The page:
The Church where you can text God
BY: KYLE FITZPATRICK | IMAGES COURTESY OF HILLSONG CHURCH
Every Sunday in Downtown Los Angeles, Hillsong, the Pentacostal Megachurch that originated in Australia, takes over the historic Belasco Theater in Downtown Los Angeles. The four hangover friendly services at 10AM, noon, 6PM, and 8PM are staged like rock concerts with elaborate lighting, and praise songs more akin to Calvin Harris than Kirk Franklin. The pastors, with names like Reed and Chrishan wear suede heeled boots, hyper-tight distressed denim, and bib-backed blousy t-shirts that cover former-athlete bodies. The crowds are diverse in age, ethnicity, socioeconomic, and family structures. Celebrities like Justin Bieber, Vanessa Hudgens, Hailey Baldwin, and Kevin Durant have also been spotted in attendance.
Hillsong is just one example that proves churches are adapting to a time when secularism and non-church leanings seem to reign. They are adapting by speaking the same language of cool, but geared towards the Biblical. Clearly, it’s working for them. As of 2016, the mega-church reports that they have over 100,000 people attending programs each week worldwide. There are currently 80 affiliated churches including recent expansions to Los Angeles, New York City, San Francisco. Phoenix, not to be outdone, has amassed a following by fashioning itself as Coachella for Christ.
Like a music festival, everything at a given service is branded and could easily be confused for Topshop merchandise–from the projections accompanying praise and worship songs, to the collectible envelopes and prayer request sheets. Churchgoers wear Ivy Park tank tops and shorts and gladly Instagram during services, pulling out smartphones in the saintly mosh pit to selfie during a service. The church’s original music allows the congregation to rock out in His name as karaoke-style lyrics are displayed for all to sing along. Babies are present (wearing noise-cancelling headphones) while more distracting children are tended to in a de-facto daycare that is typically used by the venue as a bar. The scene is more along the lines of Ice Cube or Kid Rock in their late stages of family movies, reality television, and aspirational political careers rather than their venue packing sin city days. In the spirit of dad jokes, one pastor joked about the pleasure of “nonalcoholic wine” in a sermon (after inserting a poop joke about “the runs” into Hebrews 12:1-3’s use of the word “run”).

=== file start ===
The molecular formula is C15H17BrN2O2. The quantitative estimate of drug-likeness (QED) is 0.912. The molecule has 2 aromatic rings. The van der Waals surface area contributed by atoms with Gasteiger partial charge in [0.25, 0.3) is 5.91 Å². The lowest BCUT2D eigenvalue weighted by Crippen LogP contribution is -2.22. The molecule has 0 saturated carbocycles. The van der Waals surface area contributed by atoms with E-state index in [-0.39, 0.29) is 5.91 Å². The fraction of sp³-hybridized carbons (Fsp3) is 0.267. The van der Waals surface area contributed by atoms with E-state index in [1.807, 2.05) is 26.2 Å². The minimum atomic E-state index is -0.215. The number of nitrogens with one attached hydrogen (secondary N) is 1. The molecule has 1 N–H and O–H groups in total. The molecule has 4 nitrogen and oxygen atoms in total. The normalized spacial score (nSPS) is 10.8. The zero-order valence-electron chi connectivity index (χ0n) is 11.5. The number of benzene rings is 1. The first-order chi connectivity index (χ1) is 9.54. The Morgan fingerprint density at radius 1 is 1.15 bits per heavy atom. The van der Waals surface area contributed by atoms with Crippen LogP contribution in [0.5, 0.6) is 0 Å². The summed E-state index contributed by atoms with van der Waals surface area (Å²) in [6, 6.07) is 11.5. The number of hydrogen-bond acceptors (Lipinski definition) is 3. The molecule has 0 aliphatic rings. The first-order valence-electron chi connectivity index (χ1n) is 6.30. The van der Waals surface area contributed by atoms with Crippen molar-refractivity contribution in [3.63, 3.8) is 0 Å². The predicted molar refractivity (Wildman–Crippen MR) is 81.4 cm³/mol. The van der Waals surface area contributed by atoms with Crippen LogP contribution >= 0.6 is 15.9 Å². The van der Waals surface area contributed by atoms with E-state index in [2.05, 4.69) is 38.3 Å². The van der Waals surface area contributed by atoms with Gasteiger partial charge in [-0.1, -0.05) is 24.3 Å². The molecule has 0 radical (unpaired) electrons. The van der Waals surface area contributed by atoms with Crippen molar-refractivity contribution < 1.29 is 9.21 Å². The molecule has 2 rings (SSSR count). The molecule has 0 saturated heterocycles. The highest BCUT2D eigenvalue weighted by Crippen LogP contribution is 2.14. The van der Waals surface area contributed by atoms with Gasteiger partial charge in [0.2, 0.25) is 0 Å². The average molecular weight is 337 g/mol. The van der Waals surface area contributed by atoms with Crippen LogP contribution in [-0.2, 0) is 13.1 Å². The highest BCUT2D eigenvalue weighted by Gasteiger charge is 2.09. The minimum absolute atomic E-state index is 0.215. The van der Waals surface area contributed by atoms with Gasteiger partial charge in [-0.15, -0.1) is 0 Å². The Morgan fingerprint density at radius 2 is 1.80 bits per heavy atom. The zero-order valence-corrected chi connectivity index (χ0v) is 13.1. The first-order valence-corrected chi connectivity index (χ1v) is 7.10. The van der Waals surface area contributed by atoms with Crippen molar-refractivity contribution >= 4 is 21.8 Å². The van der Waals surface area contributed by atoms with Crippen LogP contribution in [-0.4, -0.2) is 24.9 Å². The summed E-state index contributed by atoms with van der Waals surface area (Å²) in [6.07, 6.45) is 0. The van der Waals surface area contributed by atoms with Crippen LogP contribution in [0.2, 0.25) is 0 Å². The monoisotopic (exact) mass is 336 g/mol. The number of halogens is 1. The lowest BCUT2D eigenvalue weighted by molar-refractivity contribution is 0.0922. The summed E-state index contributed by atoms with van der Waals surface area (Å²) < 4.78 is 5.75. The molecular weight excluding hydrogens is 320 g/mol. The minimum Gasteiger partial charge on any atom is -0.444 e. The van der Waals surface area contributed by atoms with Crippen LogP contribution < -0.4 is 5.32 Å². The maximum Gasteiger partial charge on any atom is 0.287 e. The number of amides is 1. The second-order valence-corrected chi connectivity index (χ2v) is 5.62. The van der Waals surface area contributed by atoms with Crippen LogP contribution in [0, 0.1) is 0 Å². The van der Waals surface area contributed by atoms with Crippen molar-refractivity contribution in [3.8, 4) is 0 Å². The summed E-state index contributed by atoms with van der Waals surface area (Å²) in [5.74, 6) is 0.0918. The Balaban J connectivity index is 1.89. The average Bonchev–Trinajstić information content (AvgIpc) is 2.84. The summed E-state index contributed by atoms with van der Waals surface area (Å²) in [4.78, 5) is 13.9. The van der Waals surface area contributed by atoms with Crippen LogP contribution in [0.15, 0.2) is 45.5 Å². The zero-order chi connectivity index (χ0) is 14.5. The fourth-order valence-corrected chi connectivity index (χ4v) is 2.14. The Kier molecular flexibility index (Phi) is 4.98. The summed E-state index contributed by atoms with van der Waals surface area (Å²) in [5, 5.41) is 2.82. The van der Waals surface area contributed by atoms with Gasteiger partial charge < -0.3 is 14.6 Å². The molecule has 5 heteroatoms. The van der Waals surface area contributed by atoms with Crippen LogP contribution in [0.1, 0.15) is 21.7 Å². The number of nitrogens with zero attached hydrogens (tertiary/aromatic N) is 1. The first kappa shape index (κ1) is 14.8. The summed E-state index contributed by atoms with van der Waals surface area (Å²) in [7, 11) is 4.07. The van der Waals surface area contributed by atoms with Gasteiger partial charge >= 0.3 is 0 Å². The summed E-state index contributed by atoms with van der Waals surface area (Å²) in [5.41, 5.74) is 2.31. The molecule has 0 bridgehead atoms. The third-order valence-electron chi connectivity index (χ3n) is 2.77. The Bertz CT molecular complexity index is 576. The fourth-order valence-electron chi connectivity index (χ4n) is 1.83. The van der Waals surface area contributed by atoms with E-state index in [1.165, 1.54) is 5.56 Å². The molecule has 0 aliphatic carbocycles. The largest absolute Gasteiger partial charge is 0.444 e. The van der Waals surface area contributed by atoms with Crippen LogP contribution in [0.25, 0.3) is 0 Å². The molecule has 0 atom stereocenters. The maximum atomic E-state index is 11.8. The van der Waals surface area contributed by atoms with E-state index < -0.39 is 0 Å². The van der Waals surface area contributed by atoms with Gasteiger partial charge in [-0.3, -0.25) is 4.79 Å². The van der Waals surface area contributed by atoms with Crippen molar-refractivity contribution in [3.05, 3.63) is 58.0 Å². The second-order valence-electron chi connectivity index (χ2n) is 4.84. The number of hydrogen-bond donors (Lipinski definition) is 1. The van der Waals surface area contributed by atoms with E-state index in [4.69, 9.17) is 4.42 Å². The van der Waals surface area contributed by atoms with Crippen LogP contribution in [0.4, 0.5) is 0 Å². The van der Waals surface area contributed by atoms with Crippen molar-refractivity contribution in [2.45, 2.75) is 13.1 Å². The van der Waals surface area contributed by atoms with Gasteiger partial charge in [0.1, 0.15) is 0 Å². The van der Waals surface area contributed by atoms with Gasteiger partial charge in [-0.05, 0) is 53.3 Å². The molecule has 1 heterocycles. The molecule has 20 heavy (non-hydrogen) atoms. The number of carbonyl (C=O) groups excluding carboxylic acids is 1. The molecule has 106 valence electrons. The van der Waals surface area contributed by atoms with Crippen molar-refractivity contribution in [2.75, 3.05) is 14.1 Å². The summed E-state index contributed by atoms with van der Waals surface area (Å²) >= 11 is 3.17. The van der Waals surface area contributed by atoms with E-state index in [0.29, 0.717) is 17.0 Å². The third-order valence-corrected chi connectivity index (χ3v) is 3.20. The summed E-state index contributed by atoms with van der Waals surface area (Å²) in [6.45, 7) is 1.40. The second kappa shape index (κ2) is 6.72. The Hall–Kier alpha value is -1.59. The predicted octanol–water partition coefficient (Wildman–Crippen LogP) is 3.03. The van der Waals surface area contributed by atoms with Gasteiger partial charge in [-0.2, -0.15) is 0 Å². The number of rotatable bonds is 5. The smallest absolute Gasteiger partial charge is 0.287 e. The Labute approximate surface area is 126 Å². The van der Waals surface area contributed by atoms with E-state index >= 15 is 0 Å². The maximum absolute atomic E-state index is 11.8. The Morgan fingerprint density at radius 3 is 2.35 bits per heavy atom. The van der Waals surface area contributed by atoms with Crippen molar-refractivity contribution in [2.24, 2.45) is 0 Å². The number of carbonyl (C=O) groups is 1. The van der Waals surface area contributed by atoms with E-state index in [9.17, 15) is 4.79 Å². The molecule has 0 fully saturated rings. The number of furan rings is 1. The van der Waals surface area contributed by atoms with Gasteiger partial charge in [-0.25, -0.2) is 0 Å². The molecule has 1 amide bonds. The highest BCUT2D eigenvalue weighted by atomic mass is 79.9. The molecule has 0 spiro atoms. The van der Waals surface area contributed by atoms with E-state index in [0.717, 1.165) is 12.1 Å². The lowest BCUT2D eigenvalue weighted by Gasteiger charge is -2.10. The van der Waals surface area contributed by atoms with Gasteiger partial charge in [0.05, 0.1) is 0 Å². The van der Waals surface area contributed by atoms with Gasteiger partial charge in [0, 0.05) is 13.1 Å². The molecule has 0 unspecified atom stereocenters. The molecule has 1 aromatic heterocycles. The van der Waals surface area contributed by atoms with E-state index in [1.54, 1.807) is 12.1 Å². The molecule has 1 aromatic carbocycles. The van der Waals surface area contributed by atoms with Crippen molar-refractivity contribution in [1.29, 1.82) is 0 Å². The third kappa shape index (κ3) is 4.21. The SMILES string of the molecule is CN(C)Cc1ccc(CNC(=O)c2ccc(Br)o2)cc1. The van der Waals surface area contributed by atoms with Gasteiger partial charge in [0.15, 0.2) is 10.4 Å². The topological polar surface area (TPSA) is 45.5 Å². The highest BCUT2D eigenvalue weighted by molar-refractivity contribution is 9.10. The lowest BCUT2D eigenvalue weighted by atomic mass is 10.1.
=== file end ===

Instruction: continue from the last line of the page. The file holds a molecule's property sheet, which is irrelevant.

You could simply shrug off the whole scene as something obscure, for urban dwelling Christians to feel more comfortable in a setting that adopts Urban Outfitters’ catalog style instead of more traditional, modest presentations. You’d be wrong, however–niche this is not. The church is an incredible moneymaker, and has transformed into an international business bringing in over 100 million in cash. According to reports in 2015, churches like Hillsong are less flashy silos for the faithful and more budding neo-mega churches offering salvation for a small fee. In fact, the Los Angeles church is seeking tithes via text, or through their app. The tithes will go towards their new home on Figueroa, which was the main point of one pastor’s lengthy sermon on being a platform for others (by which he meant donating your money to others–specifically the church).
Even more interesting is the length by which trend the church covertly inserts conservative agendas into its messaging. The church has women’s only, Millennial pink packaged “Sisterhood” events, which appear to be female empowerment, but are in fact codes for biblical gender role reinforcement. When searching for members to testify, to double down on their love for Christ, congregants were urged to text “BELIEVE” to 99000 to get information on their reformative Alpha program and to supposedly chat with a bot about salvation. Instead of the call-and-response between preacher and congregation with “Amen!” and “Hallelujah!,” people speak back to pastors with ”Soo goood!” and “Awesome!” and “Right on!,” more evocative of a talking doge meme than of professions of faith.
There was little talk of specific politics in the service, but a dig into Hillsong’s archive reveals rather traditional, right leaning views on subjects like gay rights and marriage. Perhaps unsurprisingly, the church has been accused of exploiting volunteers and is tied to sex abuse and conversion therapy–it would seem that no matter the merch, there’s no dressing up their decidedly conservative agenda.